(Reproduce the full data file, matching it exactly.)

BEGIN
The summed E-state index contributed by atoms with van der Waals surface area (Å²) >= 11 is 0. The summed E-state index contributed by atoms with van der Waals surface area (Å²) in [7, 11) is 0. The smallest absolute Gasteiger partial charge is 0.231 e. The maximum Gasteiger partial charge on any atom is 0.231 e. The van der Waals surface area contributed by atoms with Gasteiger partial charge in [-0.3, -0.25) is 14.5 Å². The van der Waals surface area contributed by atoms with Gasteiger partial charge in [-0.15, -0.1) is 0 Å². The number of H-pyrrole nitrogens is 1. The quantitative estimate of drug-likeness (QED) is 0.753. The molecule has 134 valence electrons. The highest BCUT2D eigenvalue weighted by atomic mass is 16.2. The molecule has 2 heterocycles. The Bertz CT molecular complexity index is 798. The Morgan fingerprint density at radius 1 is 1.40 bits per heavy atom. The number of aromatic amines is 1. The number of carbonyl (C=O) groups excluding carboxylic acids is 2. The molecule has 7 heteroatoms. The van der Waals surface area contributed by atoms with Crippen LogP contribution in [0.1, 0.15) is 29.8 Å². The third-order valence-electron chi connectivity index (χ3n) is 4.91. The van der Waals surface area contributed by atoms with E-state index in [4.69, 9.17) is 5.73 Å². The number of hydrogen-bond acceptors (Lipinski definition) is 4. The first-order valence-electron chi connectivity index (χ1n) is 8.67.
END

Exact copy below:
The summed E-state index contributed by atoms with van der Waals surface area (Å²) >= 11 is 0. The summed E-state index contributed by atoms with van der Waals surface area (Å²) in [7, 11) is 0. The smallest absolute Gasteiger partial charge is 0.231 e. The maximum Gasteiger partial charge on any atom is 0.231 e. The van der Waals surface area contributed by atoms with Gasteiger partial charge in [-0.3, -0.25) is 14.5 Å². The van der Waals surface area contributed by atoms with Gasteiger partial charge in [-0.15, -0.1) is 0 Å². The number of H-pyrrole nitrogens is 1. The quantitative estimate of drug-likeness (QED) is 0.753. The molecule has 134 valence electrons. The highest BCUT2D eigenvalue weighted by atomic mass is 16.2. The molecule has 2 heterocycles. The Bertz CT molecular complexity index is 798. The Morgan fingerprint density at radius 1 is 1.40 bits per heavy atom. The number of aromatic amines is 1. The number of carbonyl (C=O) groups excluding carboxylic acids is 2. The molecule has 7 heteroatoms. The van der Waals surface area contributed by atoms with Crippen LogP contribution in [0.1, 0.15) is 29.8 Å². The third-order valence-electron chi connectivity index (χ3n) is 4.91. The van der Waals surface area contributed by atoms with E-state index in [4.69, 9.17) is 5.73 Å². The number of hydrogen-bond acceptors (Lipinski definition) is 4. The first-order valence-electron chi connectivity index (χ1n) is 8.67.